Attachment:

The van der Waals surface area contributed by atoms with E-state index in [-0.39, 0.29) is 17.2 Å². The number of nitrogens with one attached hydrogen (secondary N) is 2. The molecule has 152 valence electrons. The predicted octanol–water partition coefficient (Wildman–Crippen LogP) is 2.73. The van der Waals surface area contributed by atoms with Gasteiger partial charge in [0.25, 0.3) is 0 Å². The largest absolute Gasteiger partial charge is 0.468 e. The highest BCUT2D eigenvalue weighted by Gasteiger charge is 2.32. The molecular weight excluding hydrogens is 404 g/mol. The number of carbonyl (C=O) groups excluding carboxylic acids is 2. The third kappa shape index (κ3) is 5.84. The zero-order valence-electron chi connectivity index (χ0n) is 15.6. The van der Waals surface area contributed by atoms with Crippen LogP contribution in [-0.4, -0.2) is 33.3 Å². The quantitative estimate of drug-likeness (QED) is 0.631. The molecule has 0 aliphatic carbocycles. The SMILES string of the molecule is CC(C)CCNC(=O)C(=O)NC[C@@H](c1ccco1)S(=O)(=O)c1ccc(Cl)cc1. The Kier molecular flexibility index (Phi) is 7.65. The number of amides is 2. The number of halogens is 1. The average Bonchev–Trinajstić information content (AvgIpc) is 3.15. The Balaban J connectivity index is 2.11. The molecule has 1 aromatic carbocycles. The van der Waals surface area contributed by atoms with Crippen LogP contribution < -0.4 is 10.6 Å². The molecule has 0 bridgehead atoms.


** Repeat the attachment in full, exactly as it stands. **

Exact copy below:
The van der Waals surface area contributed by atoms with E-state index in [-0.39, 0.29) is 17.2 Å². The number of nitrogens with one attached hydrogen (secondary N) is 2. The molecule has 152 valence electrons. The predicted octanol–water partition coefficient (Wildman–Crippen LogP) is 2.73. The van der Waals surface area contributed by atoms with Gasteiger partial charge in [0.25, 0.3) is 0 Å². The largest absolute Gasteiger partial charge is 0.468 e. The highest BCUT2D eigenvalue weighted by Gasteiger charge is 2.32. The molecular weight excluding hydrogens is 404 g/mol. The number of carbonyl (C=O) groups excluding carboxylic acids is 2. The third kappa shape index (κ3) is 5.84. The zero-order valence-electron chi connectivity index (χ0n) is 15.6. The van der Waals surface area contributed by atoms with Crippen LogP contribution in [-0.4, -0.2) is 33.3 Å². The quantitative estimate of drug-likeness (QED) is 0.631. The molecule has 0 aliphatic carbocycles. The SMILES string of the molecule is CC(C)CCNC(=O)C(=O)NC[C@@H](c1ccco1)S(=O)(=O)c1ccc(Cl)cc1. The Kier molecular flexibility index (Phi) is 7.65. The number of amides is 2. The number of halogens is 1. The average Bonchev–Trinajstić information content (AvgIpc) is 3.15. The Balaban J connectivity index is 2.11. The molecule has 1 aromatic carbocycles. The van der Waals surface area contributed by atoms with Crippen LogP contribution < -0.4 is 10.6 Å². The molecule has 0 bridgehead atoms.